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Cruel, immoral, racist and just a little bit incest-y, Crystal is a monstrous mother who make Euripides look like Louisa May Alcott. This is a woman who, when she hears that one of her offspring raped and killed a 16-year-old girl, says, “I’m sure he had his reasons.” When “Only God Forgives” made its premiere at the Cannes Film Festival in May, the performance was the talk of the Croisette, but anyone who witnessed her gloriously foul-mouthed turn in “Salmon Fishing in the Yemen” had seen it before (albeit not in such toxically concentrated form). What’s more, once the initial jolt has worn off, Crystal isn’t nearly as interesting as, say, Jacki Weaver’s character in “Animal Kingdom,” a criminal den-mother of fascinating contradictions.

Instead, Refn is content to let Scott size 4 ballet shoes Thomas simply be ugly — inside and out — while Gosling smolders soulfully, clenches his fists laconically, and otherwise sleepwalks through a modern-day Bangkok filmed to resemble one of hell’s more tawdry outer circles, Slow, methodical and mannered, “Only God Forgives” suggests that Refn — whose impressive earlier outings include the similarly violent “Valhalla Rising” and “Bronson” — has hit a nihilistic dead end, Rather than bold and subversive, his fetishism feels hermetic, claustrophobic and exhausted, The most objectionable thing about “Only God Forgives” isn’t that it’s shocking or immoral, but that it’s so finally, fatally dull..

Jessica Lang Dance is on a farewell tour, but the company’s namesake choreographer isn’t saying goodbye. Making its Bay Area debut on its concluding run, Jessica Lang Dance performs Feb. 23 at the Hammer Theatre Center, presented by San Jose State University, and Feb. 28-March 2 at Yerba Buena Center for the Arts, presented by San Francisco Performances. Given the visibility and critical acclaim her company has acquired, it might seem strange that Lang is closing up shop after seven seasons. As recently as the fall of 2017, she described the trajectory she envisioned for Jessica Lang Dance to an interviewer saying, “I see more, bigger, better.”.

In a more recent conversation, however, she said she is looking forward to giving up administrative responsibilities and returning to the freelance life, “I started to size 4 ballet shoes feel like I wanted to focus on what else there is to create,” Lang said, “The company is outrageously successful, and I’m very proud of that, This last season, I want to go out with a big bang, when you have a really good cast.”, At 43, Lang is in the midst of a brilliant career that has seen her set some 100 dances on such major companies as Alvin Ailey American Dance Theater, American Ballet Theater, Joffrey Ballet, Birmingham Royal Ballet and the National Ballet of Japan, And even though her company is new to the Bay Area, Lang is no stranger here, She choreographed the San Francisco Opera’s 2016 production of Verdi’s “Aida,” directed by Francesca Zambello..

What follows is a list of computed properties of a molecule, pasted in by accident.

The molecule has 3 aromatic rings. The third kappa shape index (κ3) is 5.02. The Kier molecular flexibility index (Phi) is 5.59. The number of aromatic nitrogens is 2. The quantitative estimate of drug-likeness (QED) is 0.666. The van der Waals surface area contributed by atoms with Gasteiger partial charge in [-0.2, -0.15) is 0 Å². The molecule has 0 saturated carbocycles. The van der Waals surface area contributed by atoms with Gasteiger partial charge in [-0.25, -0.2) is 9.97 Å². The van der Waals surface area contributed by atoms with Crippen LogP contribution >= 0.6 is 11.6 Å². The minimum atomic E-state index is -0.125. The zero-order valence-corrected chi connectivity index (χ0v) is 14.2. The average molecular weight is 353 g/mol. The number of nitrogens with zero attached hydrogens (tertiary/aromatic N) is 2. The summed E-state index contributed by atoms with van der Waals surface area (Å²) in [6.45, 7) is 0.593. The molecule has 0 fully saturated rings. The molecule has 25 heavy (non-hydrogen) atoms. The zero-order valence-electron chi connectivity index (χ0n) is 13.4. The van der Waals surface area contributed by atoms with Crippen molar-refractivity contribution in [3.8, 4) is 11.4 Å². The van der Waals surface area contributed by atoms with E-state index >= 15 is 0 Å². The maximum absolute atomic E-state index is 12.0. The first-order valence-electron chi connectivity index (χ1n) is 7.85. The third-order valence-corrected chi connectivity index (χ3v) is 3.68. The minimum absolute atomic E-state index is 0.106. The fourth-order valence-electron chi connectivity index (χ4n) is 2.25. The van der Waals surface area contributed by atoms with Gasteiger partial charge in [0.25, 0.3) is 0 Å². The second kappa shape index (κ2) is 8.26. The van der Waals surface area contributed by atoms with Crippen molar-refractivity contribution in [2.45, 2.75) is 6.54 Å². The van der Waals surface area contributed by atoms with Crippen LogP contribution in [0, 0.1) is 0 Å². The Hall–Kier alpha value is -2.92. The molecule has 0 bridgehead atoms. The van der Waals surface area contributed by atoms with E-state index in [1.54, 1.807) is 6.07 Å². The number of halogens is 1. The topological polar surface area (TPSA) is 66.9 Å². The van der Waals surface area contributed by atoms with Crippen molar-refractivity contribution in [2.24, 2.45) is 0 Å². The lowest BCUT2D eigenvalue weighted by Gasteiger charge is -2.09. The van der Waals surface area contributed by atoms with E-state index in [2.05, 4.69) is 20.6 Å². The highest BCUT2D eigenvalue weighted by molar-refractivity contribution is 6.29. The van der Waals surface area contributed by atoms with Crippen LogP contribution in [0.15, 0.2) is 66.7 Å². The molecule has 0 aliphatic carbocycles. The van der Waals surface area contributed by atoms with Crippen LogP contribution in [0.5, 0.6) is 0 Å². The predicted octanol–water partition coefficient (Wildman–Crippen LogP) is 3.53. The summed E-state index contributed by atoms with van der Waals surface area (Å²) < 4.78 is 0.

With the two different programs she’s presenting at Hammer Theatre and Yerba Buena, Lang is offering a wide angle look at her impressive body of work. The San Jose performance includes “ Glow,” a striking, athletic ballet she originally conceived to grab the attention of young audiences at morning performances, and her gorgeous signature dance “The Calling,” featuring a dancer in a giant, flowing white dress. The second half introduces her newest work for the company, “Us/We,” an immersive collaboration with visual artist and scenic designer José Parlá and costume designer Mariah Black (who both worked with Lang on the ballet’s video projections). The score draws mostly from “the national anthems” by composer David Lang (no relation), an extended work that weaves together phrases from all 193 national anthems.

With nine sections that flow into each other, the dance is “about how we feel connected to the people we live around, a symphony of the city,” Lang said, “It’s a unique piece for our company, really rich, It’s also about the passage of time, We hear the dancers speaking on stage, dancers emulate busking, It’s a melting pot of sounds, with recorded conversations and music recorded coming from a car parked in Brooklyn.”, A graduate of the Juilliard School under the direction of Benjamin Harkarvy and a former member of Twyla Tharp’s company THARP!, Lang decided early on while dancing with Tharp that she wanted to focus on choreography, She introduced her new company in 2012 size 4 ballet shoes at Jacob’s Pillow Dance Festival, where modern dance has thrived since Ted Shawn and Ruth St, Denis bought the Berkshires property in 1931..

Berkeley High grad Laura Mead, who studied with Sally Streets at Berkeley Ballet Theater and was introduced to modern dance by Mills College’s Sonya Delwaide, is one of the dancers who performed with Lang at the Jacob’s Pillow debut. They first met when Lang made a piece for Mead’s freshman class at Juilliard. Like Lang, Mead spent four years dancing with Twyla Tharp after graduating. Shortly after Tharp disbanded her company, she ran into Lang on the subway and ended up joining her new company.

Aside from a break for maternity leave, she’s been with her ever since, serving as rehearsal director and dancer, For Mead, Lang’s dance resides at a sweet spot “of rigor and emotionality,” she said, “It’s never just steps, It’s about what it makes you feel when you’re watching and dancing, using these classical shapes that are really beautiful, Part of her unique aesthetic is the way she uses scenic elements, One piece we’re doing in San Francisco, ‘ Lyric Pieces,’ utilizes enormous accordion paper walls that transform size 4 ballet shoes the space.”..

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